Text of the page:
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LSD Makes a Comeback - With Kids

Fewer antidrug messages, uninformed young teens, and low cost fuel a steady rise in use

WHILE most members of the Sanford (Maine) High School marching band were playing music at a state band competition earlier this winter, nine members were secretly tripping on LSD.

School officials eventually suspended the band members. But state officials saw the incident as a wake-up call. ''What we are seeing in Maine,'' says Sgt. George Connick, a supervisor at the Maine Drug Enforcement Agency, ''is a moderate increase in the use of LSD among young people.''

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In this case, as Maine goes, so goes the nation. Use of LSD, the illicit hallucinatory drug synonymous with the 1960s, is now reported to be slowing rising among youths in national and state drug surveys and reports.

The United States Drug Enforcement Agency (DEA) goes further. It calls LSD (lysergic acid diethylamide) ''the fastest growing drug of abuse among the under-20 age group.''

A recent report by the National Institute on Drug Abuse (NIDA) surveyed 50,000 secondary students in the US. Marijuana was identified as the drug experiencing the ''sharpest increase,'' but the report concluded that ''LSD [and] hallucinogens other than LSD ... also continued to drift upward.''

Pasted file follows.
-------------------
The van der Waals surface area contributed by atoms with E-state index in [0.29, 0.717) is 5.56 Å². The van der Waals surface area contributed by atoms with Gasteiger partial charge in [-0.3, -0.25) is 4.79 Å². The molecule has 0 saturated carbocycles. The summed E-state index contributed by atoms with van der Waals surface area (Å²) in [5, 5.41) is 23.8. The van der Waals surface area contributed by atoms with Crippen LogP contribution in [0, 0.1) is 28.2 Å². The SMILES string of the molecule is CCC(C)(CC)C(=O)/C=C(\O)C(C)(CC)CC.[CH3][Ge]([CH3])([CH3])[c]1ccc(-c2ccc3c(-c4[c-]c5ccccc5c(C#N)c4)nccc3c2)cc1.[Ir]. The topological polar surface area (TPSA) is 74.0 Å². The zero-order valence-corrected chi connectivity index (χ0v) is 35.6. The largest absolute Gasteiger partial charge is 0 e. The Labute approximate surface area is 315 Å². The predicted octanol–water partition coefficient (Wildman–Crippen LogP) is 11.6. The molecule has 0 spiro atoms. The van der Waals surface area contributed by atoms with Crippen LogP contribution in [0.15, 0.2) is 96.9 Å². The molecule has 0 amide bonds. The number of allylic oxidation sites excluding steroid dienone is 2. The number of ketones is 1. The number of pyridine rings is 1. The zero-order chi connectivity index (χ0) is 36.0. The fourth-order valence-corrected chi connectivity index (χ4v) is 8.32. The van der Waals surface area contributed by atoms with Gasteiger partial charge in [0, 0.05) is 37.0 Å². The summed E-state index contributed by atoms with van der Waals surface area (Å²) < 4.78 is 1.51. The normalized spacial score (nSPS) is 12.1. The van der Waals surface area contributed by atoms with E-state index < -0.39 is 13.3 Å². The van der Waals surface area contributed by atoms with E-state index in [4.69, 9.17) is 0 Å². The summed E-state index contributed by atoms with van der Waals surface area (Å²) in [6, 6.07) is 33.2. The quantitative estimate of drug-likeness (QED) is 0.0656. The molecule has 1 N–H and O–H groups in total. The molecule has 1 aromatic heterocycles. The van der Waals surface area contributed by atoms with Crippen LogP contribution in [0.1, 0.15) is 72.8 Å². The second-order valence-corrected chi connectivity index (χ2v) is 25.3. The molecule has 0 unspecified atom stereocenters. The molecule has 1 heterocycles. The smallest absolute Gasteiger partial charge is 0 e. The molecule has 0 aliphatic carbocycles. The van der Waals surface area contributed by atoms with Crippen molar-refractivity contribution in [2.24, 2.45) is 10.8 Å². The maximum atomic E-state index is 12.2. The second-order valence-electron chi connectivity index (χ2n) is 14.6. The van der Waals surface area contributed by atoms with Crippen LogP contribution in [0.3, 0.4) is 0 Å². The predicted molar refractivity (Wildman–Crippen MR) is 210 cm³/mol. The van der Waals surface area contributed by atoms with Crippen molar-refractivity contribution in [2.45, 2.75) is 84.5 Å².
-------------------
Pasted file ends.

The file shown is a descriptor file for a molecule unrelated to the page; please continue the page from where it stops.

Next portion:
In 1991, 2.7 percent of eighth- graders had used LSD. Last year, that figure rose to 4.4 percent. The proportion of eighth-graders taking any illicit drug has grown since 1991 from 11 percent to 21 percent.

Almost all experts agree today that LSD, inhalants, marijuana, cigarettes, and alcohol are being used by more and more children at younger ages. All drug use is up among kids in junior high and below, and it has edged up again in the past three years among 12th-graders.

The NIDA study, conducted by the University of Michigan annually for the last 21 years, indicated that the proportion of all students regarding drugs as dangerous continued to decline in 1995. Other studies indicate that LSD is often perceived more as an exciting stimulant than as a drug with potential harm.

Yet there were reports last year of deaths and violent behavior of teens related to LSD use. Recently, a 16-year-old in Barnstable, Mass., died after ''acute psychosis'' induced by LSD, according to a medical examiner.